China’s ambassador to the United States says his country is “ready to make a deal” to end a trade war with the United States — if they could find a trustworthy partner in Washington.
Cui Tiankai accused the United States of shifting positions and passing up opportunities for agreement. The United States has been escalating tariffs on imports from China, and China he responded with taxes on U.S. goods.
Amid rising tension, the veteran Chinese diplomat sat for a wide-ranging interview at NPR headquarters Wednesday. He offered a window into some of the frustrations of the world’s most important international relationship, as a dominant power spars against an increasingly powerful one. The fight pits China’s deeply entrenched leader Xi Jinping against the unpredictable President Trump.
Cui, elegantly dressed and silver-haired, asserted that the trade war could be resolved through “good faith.”
“We are ready to make some compromise,” he said, but in recent negotiations “the U.S. position keeps changing all the time, so we don’t know exactly what the U.S. would want as priorities.”
The Chinese government, he said, is willing to take steps to reduce the U.S. trade deficit with China, which is a central complaint of President Trump. He asserted that China is also willing to commit to “reforms” to China’s economy, where state-supported firms often compete for business with built-in advantages against foreign competitors. The U.S., he said, must clarify what it wants.
“More than once” in recent months, the ambassador said, “we had some tentative agreement between the two working teams, then just overnight, the tentative agreement was rejected, and the demand from the U.S. changed. So this is very confusing.”
White House officials have not described China as so accommodating. In an interview last month on NPR, presidential trade adviser Peter Navarro insisted that ending the trade war “is all up to China,” and that “if China stops their unfair trade practices, it’s over.” Navarro said China “basically cheat[s] us,” and he repeated demands that have been made, with little success, by administrations from both parties, such as better protection of intellectual property rights in China. The U.S. especially wants China to allow American firms to do business there without being forced to share technology.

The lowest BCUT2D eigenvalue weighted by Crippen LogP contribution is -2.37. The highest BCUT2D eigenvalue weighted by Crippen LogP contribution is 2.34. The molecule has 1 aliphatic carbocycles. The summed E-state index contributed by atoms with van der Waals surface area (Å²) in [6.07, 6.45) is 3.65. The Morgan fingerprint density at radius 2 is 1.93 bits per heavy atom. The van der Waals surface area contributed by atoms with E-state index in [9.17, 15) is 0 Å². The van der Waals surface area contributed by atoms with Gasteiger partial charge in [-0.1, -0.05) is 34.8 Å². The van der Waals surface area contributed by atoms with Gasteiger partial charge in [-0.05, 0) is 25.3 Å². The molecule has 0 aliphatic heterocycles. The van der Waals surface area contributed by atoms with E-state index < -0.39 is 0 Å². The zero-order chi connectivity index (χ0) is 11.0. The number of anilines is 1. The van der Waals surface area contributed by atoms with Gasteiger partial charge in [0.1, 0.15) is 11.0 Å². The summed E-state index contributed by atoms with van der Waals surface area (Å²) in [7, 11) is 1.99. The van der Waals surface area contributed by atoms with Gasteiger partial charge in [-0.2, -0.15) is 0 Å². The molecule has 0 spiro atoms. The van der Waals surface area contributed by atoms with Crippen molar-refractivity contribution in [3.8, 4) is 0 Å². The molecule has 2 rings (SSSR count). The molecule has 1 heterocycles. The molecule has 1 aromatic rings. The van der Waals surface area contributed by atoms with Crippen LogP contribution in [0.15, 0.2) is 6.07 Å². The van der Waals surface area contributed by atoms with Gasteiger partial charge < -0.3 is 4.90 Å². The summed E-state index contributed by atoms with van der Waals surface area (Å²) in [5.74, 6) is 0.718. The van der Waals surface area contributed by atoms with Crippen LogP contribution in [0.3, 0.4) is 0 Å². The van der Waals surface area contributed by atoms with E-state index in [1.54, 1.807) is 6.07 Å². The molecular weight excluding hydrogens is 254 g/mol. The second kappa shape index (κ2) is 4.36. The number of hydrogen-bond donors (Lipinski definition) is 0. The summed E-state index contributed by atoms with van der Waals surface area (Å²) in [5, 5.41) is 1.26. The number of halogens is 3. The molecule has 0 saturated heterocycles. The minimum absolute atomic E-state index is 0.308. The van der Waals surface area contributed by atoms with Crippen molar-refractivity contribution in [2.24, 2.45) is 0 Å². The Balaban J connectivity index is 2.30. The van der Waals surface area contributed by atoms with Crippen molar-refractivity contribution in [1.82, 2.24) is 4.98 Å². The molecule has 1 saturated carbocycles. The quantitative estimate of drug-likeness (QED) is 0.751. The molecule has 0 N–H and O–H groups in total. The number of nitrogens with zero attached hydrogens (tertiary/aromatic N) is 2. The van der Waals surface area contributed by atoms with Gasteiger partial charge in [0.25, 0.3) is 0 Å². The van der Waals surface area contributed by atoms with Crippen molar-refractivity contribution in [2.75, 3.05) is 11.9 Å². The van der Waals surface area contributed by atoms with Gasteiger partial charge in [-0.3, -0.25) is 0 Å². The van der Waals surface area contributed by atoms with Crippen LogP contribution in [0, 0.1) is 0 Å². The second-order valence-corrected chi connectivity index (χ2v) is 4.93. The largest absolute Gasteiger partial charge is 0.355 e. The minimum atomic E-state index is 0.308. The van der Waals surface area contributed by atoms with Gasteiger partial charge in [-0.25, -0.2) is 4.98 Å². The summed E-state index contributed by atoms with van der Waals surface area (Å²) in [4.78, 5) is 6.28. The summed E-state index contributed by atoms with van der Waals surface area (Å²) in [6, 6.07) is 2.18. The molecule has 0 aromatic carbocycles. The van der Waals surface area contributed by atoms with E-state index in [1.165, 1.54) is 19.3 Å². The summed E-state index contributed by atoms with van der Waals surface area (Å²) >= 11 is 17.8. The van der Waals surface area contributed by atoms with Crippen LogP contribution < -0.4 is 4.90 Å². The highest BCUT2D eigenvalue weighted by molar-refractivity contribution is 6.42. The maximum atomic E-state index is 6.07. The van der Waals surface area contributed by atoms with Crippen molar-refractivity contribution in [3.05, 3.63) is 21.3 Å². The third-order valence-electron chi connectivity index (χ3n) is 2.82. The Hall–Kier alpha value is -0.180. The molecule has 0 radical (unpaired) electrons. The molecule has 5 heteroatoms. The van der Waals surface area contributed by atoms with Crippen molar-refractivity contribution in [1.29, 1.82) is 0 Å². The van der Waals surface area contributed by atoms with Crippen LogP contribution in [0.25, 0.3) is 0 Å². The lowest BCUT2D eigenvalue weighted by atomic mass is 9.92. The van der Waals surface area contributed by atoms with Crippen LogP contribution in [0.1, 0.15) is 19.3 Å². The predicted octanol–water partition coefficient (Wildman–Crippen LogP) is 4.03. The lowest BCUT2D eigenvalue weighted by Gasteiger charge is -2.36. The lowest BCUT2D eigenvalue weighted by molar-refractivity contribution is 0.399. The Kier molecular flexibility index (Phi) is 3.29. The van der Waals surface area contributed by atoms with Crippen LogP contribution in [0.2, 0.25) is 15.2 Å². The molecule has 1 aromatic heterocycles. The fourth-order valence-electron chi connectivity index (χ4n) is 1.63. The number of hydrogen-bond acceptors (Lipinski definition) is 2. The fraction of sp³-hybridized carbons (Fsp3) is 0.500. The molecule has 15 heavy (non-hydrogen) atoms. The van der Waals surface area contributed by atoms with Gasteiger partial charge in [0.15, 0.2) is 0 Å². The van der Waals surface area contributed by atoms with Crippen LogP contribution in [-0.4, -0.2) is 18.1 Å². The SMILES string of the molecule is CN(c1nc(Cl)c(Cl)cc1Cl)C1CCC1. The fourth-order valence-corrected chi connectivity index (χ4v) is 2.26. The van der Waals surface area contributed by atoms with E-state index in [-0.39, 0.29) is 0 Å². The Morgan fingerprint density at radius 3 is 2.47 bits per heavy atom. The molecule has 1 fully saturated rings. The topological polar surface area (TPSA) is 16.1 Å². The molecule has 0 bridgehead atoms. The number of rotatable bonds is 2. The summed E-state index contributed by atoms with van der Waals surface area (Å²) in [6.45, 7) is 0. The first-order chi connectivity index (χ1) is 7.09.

Ambassador Cui said he, like other diplomats, has tried every means to better understand Trump. Deeming U.S. policy statements inconsistent (“If people tell you one story one day and a different story a different day, then you’re confused”), he has turned to the president’s Twitter feed. “If it’s written by the president, it has to be meaningful,” Cui said.
China’s chief diplomat also obtained the Bob Woodward book Fear, which chronicled chaos and dysfunction in the White House. “I certainly have a copy,” he said. “I have talked to many other ambassadors here. We all share the same concern. All of us want to have a better understanding of what is happening here, and what it would mean for us.”
Cui urged the White House not to follow up on a reported idea to bar Chinese students from American universities, which he called “very dangerous,” saying that “people-to-people contacts” offer a “foundation of friendship.”
But he demurred when asked if China would allow more openness: welcoming more journalists or scholars to sensitive areas of his country, such as the Xinjiang region, home to majority-Muslim Uighurs, and traditionally Buddhist Tibet.
Xinjiang, he insisted, faces a threat of “terrorism,” while journalists must stay away from Tibet because of its “very high altitude.”